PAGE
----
March 16, 2007
Volume 35
Issue 11
search only SGN online
Sunday, May 31, 2020



World-famous pianist excels as conductor
World-famous pianist excels as conductor
by Rod Parke - SGN A&E Writer

Christian Zacharias is known primarily as a fine pianist, but in this concert at Benaroya Hall, he impressed me even more in his conducting of Mozart.

The evening began with Mozart's 'Piano Concerto No. 22.' The piano sat so that the pianist's back was to the audience because he was conducting as well as playing. The performance was entirely satisfying except for some lack of clarity between the sounds of the small orchestra and the piano. Even with the piano's top entirely removed, it could not always be heard in the wash of orchestral sound.

Of special brilliance was the playing of the woodwinds, particularly that of bassoonist Seth Krimsky, whose fullness of tone gave warmth to the whole picture. The elegance of Mozart's skillful use of each orchestral choir made the piano almost of lesser interest. However, Zacharias' playing commanded our attention with his lively tempi and shining tone. During the cadenza of the first movement, a string quartet gave welcome added color.

With his back still to the audience, Zacharias followed the concerto with a solo piece, Schubert's "'Deutsche Tanze' for solo piano." This work came off as a bit of a trifle, coming as it did after such a grand concerto. But it was played because of what was to follow the intermission, namely Anton Webern's arrangement of the same piece for orchestra. The latter was of course of a totally different character from the solo piano by Schubert. In fact, it sounded more like Brahms than Schubert&much slower and more romantic.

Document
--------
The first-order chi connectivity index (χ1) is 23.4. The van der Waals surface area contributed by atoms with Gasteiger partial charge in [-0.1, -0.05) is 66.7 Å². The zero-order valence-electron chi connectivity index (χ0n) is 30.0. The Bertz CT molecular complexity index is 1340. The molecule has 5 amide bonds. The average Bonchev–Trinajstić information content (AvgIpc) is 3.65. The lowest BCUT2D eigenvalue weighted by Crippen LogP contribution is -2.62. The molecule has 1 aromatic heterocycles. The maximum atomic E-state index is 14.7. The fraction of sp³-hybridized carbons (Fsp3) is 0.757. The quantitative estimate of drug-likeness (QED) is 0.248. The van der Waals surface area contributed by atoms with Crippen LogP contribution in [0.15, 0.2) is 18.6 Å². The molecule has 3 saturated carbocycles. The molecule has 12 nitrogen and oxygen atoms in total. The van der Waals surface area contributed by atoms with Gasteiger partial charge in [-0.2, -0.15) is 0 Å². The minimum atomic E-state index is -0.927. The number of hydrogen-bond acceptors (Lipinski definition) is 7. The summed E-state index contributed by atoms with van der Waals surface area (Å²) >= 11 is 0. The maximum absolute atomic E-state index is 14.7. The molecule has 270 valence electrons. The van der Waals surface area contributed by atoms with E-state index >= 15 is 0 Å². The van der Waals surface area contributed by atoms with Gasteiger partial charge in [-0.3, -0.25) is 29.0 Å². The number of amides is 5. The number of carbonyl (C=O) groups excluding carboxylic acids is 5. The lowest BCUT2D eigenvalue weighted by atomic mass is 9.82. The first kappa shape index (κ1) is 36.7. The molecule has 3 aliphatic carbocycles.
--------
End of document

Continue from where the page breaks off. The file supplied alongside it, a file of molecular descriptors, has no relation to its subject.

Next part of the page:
The chief delight of the program came last: Mozart's 'Symphony No. 36 in C major, "Linz."' Having many times listened to Bruno Walter's recorded rehearsal of this symphony, I know its every note and am thus especially critical of how conductors treat it. Let me say that none has ever pleased me more than did Christian Zacharias. The slightly muddied sound of the earlier concerto was totally gone. Elegant phrasing, infectious buoyancy, superb articulation and utterly clear balances, along with perfect tempi, made this a sheer delight from beginning to end. Again, the woodwinds excelled. Also impressive was how well timpanist Michael Crusoe and trumpeters David Gordon and Richard Pressley kept their instruments in perfect balance with everyone else.

Seattle is blessed each year with excellent guest conductors. Christian Zacharias added yet more luster to that list and reminded us of what we would otherwise miss.

Reviewer Rod Parke can be reached at

International Readers
We want to learn about you and have you tell us about Gay Life where you live.

read the SGN in Arabic, Chinese, French, German, Italian, Japanese, Korean, Portuguese, Spanish

bringing you the SGN online
every week!

Seattle Gay Blog
post your own information on
Seattle Gay Blog

copyright Seattle Gay News - DigitalTeamWorks 2006